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Alabama gardens: Building a strong garden foundation

garden_july

By Katie Jackson

Summer gardening is going full tilt this time of year, and just harvesting the fresh fruits and vegetables that are ripening or performing all those summer gardening chores is keeping gardeners plenty busy.

Among those chores is making sure plants are getting all the nutrients they need to be beautiful and productive. Vegetable gardens and lawns, in particular, may need an extra boost of nutrients to keep them growing and producing. But before you toss out any fertilizer, make sure it is truly necessary and that the one you choose contains the proper types and amounts of nutrients for your plants.

A good way to judge if your plants need an application of summer nutrients is to watch them for signs of fertility problems, such as stunted growth or leaves that are becoming pale, yellow, discolored, mottled or spotted. If you see any of these signs or notice issues such as blossom end rot in your tomatoes, you’ll likely need to add some extra nutrients to your soil.

Once you’re sure that your plants truly need that extra boost, pick a fertilizer that really fits your plants’ needs. Both organic and inorganic (synthetic) fertilizers are available—from commercially produced granular and liquid formulations to natural sources such as composted manure, fish emulsion and bone meal. Each has its own advantages and disadvantages, so do a little research or get some expert advice before you select one to use.

Regardless of the type you choose, be careful to avoid over-application of any form of fertilizer. This will save you money and help prevent runoff of excess fertilizer and nutrients into water supplies.

The very best way to know your soil’s fertility needs is to know your soil. One of the best ways to find out what your soil may need is to get it tested. Soil tests are laboratory procedures that measure the presence and availability of vital plant nutrients such as phosphorus, nitrogen and potassium as well as other secondary and micronutrients. The tests also measure other components or characteristics of soil, such as acidity (pH) and organic matter content.

The results of these tests will typically come with recommendations about what specific nutrients and amendments your soil may need, which is a great starting point for building better soils. With that knowledge in hand you can not only deal with any immediate problems, but you can also develop a long-range plan to continually improve your soil by adding organic matter, specific nutrients and nutrient-rich cover crops in the off season.

Though fall and early winter are considered ideal times to get a soil test, there’s nothing wrong with doing one now or at least spending some time figuring out which areas of your lawn and garden need to be tested later this year. And if you’re about to break ground on a new bed or garden area, it’s helpful to start off with a soil test so you’ll know just what it needs before you put in a single plant.

Soil test kits are available from local Alabama Cooperative Extension System offices or directly from the Auburn University Soil Testing Laboratory (www.aces.edu/anr/soillab/services.php). These kits contain directions for taking and shipping soil samples. Follow the directions closely and make sure to fill out the entire test form, including information about the types of plants you intend to grow or already are growing in that area of your yard so the recommendations can be tailored specifically for those plants’ needs.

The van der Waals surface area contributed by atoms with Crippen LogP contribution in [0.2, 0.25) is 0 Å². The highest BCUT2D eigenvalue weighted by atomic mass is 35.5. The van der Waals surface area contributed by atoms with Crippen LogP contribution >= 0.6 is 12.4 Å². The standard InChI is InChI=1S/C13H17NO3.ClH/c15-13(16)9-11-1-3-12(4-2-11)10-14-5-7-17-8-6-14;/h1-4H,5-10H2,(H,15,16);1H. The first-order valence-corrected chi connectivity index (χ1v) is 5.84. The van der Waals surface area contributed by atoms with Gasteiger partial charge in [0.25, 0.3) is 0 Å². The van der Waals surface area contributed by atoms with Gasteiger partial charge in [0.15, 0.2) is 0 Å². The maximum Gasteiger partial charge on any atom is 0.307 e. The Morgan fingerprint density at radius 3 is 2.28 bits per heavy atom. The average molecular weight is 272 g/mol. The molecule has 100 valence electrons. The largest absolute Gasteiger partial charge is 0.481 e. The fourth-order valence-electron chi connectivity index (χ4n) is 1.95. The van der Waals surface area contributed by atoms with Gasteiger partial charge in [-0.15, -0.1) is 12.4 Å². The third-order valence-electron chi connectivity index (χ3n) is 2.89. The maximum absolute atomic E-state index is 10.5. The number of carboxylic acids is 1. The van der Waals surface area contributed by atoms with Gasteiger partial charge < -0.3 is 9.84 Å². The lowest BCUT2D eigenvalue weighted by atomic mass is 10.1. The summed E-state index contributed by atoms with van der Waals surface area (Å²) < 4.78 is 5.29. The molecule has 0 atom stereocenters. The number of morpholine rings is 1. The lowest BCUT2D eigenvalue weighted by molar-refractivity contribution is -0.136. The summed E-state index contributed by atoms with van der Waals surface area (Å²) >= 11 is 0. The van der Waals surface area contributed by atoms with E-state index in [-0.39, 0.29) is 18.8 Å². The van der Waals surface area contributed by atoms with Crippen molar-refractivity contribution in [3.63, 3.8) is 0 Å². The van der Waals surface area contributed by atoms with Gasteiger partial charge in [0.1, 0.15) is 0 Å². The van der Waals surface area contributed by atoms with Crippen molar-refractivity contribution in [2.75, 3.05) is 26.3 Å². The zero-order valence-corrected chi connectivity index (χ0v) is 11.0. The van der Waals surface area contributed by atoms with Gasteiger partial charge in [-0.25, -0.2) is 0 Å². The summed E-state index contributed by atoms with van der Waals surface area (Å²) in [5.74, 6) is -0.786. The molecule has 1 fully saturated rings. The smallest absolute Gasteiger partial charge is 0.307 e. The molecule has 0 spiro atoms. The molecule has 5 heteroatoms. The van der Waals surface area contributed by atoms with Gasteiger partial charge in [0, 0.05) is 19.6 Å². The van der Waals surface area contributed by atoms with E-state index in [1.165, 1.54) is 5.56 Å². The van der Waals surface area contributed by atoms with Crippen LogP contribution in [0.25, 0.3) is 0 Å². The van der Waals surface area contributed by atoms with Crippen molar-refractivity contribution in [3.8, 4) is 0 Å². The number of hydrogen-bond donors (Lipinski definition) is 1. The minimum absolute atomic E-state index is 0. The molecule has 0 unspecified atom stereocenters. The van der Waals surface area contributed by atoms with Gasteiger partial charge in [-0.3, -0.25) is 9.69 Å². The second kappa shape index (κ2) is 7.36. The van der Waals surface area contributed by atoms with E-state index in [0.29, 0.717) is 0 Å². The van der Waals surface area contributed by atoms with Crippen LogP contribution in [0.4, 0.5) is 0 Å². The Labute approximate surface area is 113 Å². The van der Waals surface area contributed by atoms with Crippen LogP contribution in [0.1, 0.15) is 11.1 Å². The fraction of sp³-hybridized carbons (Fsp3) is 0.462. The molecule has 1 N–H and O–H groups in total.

Of course fertilizer and soil are not the only factors that can make or break your lawn and garden this summer. Proper watering, weeding and pest management are also vital. For help with any or all of these issues, take advantage of the Alabama Cooperative Extension System’s many resources.

You can find a plethora of helpful information by searching the Home and Garden section of Extension’s website at www.aces.edu. There you will find a wide range of publications such as Home Lawn Maintenance (www.aces.edu/pubs/docs/A/ANR-0239/index2.tmpl), The Alabama Vegetable Gardener (www.aces.edu/pubs/docs/A/ANR-0479/ANR-0479.pdf) and my favorite go-to publication for sustainable home landscapes, Alabama Smart Yards (www.aces.edu/pubs/docs/A/ANR-1359/ANR-1359.pdf).

If you’re not so Web savvy, call or stop by your local Extension office for advice or copies of publications or get expert advice tailored for your specific area of the state by calling the toll-free Master Gardener helpline at 1-877-252-GROW (4769).

 

July Gardening Tips:

Be on the lookout at garden centers for deals on earlier season plants or out of season tools and equipment.

Plant a cover crop in bare or unplanted areas of the vegetable garden.

Protect yourself from the sun and pests by wearing sunscreen, bug spray, a hat and a light-weight, long-sleeved shirt.

Clean up fallen fruits under fruit trees and bushes so you won’t attract pests and promote possible disease problems.

Refresh mulch around shrubs, trees and in garden beds to help retain moisture in the soil, keep roots cooler and suppress weeds.

Plant heat-tolerant annual and perennial flowers.

Divide irises and other over-crowded perennials.

Remove (deadhead) fading flowers from annuals, perennials and summer-blooming lilies.

Water lawns, landscapes, container plants and vegetable gardens as needed.

Keep an eye out for insect and disease problems in the lawn, landscape, garden beds and on potted plants.

Keep birdbaths and hummingbird feeders filled with clean, fresh water or sugar solution, respectively.